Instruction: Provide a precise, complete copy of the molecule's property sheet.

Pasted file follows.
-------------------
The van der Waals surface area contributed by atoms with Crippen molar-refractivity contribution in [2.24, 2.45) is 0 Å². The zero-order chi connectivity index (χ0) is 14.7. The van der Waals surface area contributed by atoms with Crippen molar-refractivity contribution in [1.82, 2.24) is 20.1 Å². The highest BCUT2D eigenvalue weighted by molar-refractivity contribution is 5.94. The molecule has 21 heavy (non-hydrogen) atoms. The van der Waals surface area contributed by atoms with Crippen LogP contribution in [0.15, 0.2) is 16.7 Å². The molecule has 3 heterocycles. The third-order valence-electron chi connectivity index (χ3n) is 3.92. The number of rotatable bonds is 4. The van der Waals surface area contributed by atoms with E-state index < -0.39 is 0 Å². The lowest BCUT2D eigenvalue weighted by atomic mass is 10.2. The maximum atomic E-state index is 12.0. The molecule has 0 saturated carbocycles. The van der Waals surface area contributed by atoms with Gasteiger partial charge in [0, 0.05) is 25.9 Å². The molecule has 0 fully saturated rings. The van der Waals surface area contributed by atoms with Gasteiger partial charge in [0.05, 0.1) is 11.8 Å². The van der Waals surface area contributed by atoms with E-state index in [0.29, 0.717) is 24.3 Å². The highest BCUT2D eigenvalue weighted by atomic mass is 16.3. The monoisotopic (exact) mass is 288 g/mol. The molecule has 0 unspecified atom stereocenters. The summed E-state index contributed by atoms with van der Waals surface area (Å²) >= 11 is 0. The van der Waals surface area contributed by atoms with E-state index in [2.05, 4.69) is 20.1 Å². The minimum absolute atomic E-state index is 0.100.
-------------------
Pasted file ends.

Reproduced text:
The van der Waals surface area contributed by atoms with Crippen molar-refractivity contribution in [2.24, 2.45) is 0 Å². The zero-order chi connectivity index (χ0) is 14.7. The van der Waals surface area contributed by atoms with Crippen molar-refractivity contribution in [1.82, 2.24) is 20.1 Å². The highest BCUT2D eigenvalue weighted by molar-refractivity contribution is 5.94. The molecule has 21 heavy (non-hydrogen) atoms. The van der Waals surface area contributed by atoms with Crippen LogP contribution in [0.15, 0.2) is 16.7 Å². The molecule has 3 heterocycles. The third-order valence-electron chi connectivity index (χ3n) is 3.92. The number of rotatable bonds is 4. The van der Waals surface area contributed by atoms with E-state index < -0.39 is 0 Å². The lowest BCUT2D eigenvalue weighted by atomic mass is 10.2. The maximum atomic E-state index is 12.0. The molecule has 0 saturated carbocycles. The van der Waals surface area contributed by atoms with Gasteiger partial charge in [0, 0.05) is 25.9 Å². The molecule has 0 fully saturated rings. The van der Waals surface area contributed by atoms with Gasteiger partial charge in [0.05, 0.1) is 11.8 Å². The van der Waals surface area contributed by atoms with E-state index in [0.29, 0.717) is 24.3 Å². The highest BCUT2D eigenvalue weighted by atomic mass is 16.3. The monoisotopic (exact) mass is 288 g/mol. The molecule has 0 unspecified atom stereocenters. The summed E-state index contributed by atoms with van der Waals surface area (Å²) >= 11 is 0. The van der Waals surface area contributed by atoms with E-state index in [2.05, 4.69) is 20.1 Å². The minimum absolute atomic E-state index is 0.100.